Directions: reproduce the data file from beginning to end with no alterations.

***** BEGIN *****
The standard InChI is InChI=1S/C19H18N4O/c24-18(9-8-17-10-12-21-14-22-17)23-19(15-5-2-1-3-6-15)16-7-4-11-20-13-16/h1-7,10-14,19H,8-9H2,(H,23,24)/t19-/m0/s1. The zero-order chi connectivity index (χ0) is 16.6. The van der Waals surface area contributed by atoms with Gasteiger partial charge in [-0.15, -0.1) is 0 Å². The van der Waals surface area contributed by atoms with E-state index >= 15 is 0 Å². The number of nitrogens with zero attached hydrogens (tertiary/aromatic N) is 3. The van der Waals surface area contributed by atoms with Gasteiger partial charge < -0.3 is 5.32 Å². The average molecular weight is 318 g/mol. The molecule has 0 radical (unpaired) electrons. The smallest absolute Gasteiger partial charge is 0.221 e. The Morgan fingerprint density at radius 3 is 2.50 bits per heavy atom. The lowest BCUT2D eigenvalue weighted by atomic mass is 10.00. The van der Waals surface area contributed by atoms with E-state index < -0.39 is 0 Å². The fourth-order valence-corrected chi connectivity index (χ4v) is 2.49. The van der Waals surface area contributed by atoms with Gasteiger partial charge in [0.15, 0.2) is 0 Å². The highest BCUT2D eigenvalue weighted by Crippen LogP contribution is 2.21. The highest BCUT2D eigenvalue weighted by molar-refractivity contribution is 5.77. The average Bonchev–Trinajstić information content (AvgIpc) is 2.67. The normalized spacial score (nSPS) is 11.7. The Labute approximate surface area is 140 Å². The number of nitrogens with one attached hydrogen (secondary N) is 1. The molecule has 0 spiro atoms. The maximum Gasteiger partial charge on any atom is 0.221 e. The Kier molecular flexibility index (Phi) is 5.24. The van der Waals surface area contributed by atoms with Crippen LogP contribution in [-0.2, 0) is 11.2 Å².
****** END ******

The standard InChI is InChI=1S/C19H18N4O/c24-18(9-8-17-10-12-21-14-22-17)23-19(15-5-2-1-3-6-15)16-7-4-11-20-13-16/h1-7,10-14,19H,8-9H2,(H,23,24)/t19-/m0/s1. The zero-order chi connectivity index (χ0) is 16.6. The van der Waals surface area contributed by atoms with Gasteiger partial charge in [-0.15, -0.1) is 0 Å². The van der Waals surface area contributed by atoms with E-state index >= 15 is 0 Å². The number of nitrogens with zero attached hydrogens (tertiary/aromatic N) is 3. The van der Waals surface area contributed by atoms with Gasteiger partial charge < -0.3 is 5.32 Å². The average molecular weight is 318 g/mol. The molecule has 0 radical (unpaired) electrons. The smallest absolute Gasteiger partial charge is 0.221 e. The Morgan fingerprint density at radius 3 is 2.50 bits per heavy atom. The lowest BCUT2D eigenvalue weighted by atomic mass is 10.00. The van der Waals surface area contributed by atoms with E-state index < -0.39 is 0 Å². The fourth-order valence-corrected chi connectivity index (χ4v) is 2.49. The van der Waals surface area contributed by atoms with Gasteiger partial charge in [0.15, 0.2) is 0 Å². The highest BCUT2D eigenvalue weighted by Crippen LogP contribution is 2.21. The highest BCUT2D eigenvalue weighted by molar-refractivity contribution is 5.77. The average Bonchev–Trinajstić information content (AvgIpc) is 2.67. The normalized spacial score (nSPS) is 11.7. The Labute approximate surface area is 140 Å². The number of nitrogens with one attached hydrogen (secondary N) is 1. The molecule has 0 spiro atoms. The maximum Gasteiger partial charge on any atom is 0.221 e. The Kier molecular flexibility index (Phi) is 5.24. The van der Waals surface area contributed by atoms with Crippen LogP contribution in [-0.2, 0) is 11.2 Å².